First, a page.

Fann continued: “Violence is never the answer, and we will not disguise a blatant attempt at insurrection as a ‘gathering’ or ‘peaceful protest’. We call on lawmakers to condemn these acts. There is a way to make your voice heard and violence is never the answer.’
Officers opened fire as several anti-abortion protesters began pounding on the building’s glass doors
Riot Police Surround Arizona Capitol Building After Protesters Reach Front Of Arizona Sentate Building
KPHO-TV reported that officers opened fire when several anti-abortion protesters began pounding on the building’s glass doors.
Abortion rights protesters slammed signs on the walls of the Arizona Capitol
The APDS statement described the protest as peaceful but “evolved into anarchist and criminal actions by masses of splinter groups.”
Authorities accused the mob of attempting to breach the building in a manner similar to the events of January 6, 2021.
As a result of these actions, the police were reduced to deploying tear gas and field troops around 8.30 pm. By 9:30 p.m. the scene was cleared.
The statement reads: “Troopers exercised patience and applied tactics in Wesley Bolin Plaza because some people unwisely brought children to the protest that became illegal gathering.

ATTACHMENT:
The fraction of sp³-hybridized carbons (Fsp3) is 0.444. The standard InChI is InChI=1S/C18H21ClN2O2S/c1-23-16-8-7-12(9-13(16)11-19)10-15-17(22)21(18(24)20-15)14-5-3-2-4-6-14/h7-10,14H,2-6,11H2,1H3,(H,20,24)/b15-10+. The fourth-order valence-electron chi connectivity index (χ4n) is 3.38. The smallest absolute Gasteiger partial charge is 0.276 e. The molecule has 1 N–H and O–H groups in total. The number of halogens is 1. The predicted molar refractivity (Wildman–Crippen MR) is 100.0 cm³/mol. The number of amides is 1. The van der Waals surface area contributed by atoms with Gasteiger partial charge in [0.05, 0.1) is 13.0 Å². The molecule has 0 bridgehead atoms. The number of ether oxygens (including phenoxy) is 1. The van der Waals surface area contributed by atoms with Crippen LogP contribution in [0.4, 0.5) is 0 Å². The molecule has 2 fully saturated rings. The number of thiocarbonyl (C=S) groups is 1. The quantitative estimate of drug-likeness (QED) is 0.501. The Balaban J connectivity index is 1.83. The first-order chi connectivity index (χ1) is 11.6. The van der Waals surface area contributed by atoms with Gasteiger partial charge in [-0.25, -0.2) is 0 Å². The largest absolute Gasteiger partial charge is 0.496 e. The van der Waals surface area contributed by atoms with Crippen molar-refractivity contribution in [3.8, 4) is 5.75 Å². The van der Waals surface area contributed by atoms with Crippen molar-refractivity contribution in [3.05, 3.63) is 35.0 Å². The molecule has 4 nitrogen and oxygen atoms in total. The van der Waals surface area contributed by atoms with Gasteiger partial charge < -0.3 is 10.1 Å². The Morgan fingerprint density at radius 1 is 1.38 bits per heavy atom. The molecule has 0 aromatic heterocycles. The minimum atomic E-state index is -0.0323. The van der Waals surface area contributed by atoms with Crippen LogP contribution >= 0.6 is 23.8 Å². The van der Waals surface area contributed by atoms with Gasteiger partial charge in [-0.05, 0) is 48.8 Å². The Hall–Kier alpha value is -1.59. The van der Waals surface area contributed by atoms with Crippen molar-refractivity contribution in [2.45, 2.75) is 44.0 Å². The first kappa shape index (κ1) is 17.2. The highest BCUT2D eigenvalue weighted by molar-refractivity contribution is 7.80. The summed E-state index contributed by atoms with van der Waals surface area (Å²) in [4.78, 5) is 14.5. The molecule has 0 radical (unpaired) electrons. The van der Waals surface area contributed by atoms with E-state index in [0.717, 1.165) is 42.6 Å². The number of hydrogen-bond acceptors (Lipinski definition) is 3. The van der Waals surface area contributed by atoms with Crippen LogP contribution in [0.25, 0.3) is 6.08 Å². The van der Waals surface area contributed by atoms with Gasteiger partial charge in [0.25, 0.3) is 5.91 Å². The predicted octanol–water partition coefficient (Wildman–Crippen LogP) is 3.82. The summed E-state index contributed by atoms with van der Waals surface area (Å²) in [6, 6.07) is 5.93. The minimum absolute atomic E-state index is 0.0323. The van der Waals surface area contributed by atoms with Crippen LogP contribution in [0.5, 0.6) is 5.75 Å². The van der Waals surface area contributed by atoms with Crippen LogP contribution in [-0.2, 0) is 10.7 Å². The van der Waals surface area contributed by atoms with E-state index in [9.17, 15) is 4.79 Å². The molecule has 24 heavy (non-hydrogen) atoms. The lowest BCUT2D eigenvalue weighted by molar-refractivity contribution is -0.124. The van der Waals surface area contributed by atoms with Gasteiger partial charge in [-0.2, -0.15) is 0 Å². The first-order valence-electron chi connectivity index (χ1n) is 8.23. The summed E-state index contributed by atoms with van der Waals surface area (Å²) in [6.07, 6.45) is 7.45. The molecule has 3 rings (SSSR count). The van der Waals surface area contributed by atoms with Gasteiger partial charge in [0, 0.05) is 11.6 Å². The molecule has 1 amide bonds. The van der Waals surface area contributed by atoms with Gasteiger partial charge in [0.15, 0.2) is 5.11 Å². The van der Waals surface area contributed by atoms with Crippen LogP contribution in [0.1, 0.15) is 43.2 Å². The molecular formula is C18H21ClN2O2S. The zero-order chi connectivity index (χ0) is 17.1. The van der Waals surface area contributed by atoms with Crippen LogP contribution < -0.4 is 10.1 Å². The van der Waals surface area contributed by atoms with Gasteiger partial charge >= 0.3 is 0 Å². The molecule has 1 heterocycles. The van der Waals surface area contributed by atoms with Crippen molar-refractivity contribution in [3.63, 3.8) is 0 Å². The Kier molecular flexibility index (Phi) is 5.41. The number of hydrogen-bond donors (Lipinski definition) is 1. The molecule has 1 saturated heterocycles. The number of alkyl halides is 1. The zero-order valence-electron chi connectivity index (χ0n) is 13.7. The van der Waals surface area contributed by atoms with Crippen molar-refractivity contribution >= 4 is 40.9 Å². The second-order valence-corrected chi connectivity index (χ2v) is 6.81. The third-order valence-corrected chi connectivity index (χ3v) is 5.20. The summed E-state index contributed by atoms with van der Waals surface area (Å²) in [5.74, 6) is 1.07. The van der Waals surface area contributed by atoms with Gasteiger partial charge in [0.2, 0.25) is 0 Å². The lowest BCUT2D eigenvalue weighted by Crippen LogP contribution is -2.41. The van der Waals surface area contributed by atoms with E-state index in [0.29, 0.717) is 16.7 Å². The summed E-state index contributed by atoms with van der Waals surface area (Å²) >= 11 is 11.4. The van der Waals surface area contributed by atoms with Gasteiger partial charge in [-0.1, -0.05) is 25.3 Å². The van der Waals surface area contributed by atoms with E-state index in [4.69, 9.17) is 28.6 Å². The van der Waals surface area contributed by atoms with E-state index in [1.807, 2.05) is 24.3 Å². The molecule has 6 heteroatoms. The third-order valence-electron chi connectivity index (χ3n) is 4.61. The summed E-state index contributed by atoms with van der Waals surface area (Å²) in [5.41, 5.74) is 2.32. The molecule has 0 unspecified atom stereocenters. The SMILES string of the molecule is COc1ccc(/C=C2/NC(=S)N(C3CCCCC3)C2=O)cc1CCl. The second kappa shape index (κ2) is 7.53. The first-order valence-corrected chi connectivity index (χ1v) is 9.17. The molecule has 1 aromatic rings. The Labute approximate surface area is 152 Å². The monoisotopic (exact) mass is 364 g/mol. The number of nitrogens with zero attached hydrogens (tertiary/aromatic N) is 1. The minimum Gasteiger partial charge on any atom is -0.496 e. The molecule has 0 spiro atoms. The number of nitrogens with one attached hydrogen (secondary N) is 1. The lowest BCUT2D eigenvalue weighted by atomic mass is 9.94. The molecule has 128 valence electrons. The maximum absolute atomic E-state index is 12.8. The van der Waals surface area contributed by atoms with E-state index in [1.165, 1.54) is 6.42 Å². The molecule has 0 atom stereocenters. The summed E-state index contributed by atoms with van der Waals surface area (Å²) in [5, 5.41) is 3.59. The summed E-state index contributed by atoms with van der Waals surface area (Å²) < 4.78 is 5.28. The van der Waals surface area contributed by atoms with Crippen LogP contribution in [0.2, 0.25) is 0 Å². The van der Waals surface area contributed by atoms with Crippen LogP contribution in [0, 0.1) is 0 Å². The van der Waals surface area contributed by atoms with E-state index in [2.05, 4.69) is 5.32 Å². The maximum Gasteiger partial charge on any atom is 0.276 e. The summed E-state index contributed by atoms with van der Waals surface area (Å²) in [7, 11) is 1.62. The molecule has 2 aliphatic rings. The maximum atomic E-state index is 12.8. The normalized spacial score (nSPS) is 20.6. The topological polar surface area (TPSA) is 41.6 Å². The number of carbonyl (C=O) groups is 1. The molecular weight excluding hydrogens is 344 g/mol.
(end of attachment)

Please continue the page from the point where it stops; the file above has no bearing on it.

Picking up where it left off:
“After multiple warnings and reports of violations and illegal gatherings, state troopers deployed gas and strategically cleared the square.
“After the plaza was vacated, more state buildings in the area suffered criminal damage.” Protesters told AZ Central that they had not been warned before the tear gas was used.
Among the memorials that were damaged were the capital’s Korean War Memorial, the Arizona Law Enforcement Canine Memorial, and the Arizona Peace Officers Memorial.
Republican Senator Kelly Townsend posted photos of the damaged memorials after the protest. She wrote, “I wish I could describe the deep anger, but I just want to say it’s one of those things that you put aside and move on because we’re winning.”
During the standoff, Townsend tweeted: “We are currently being held hostage in the Senate building as members of the public try to breach our security.”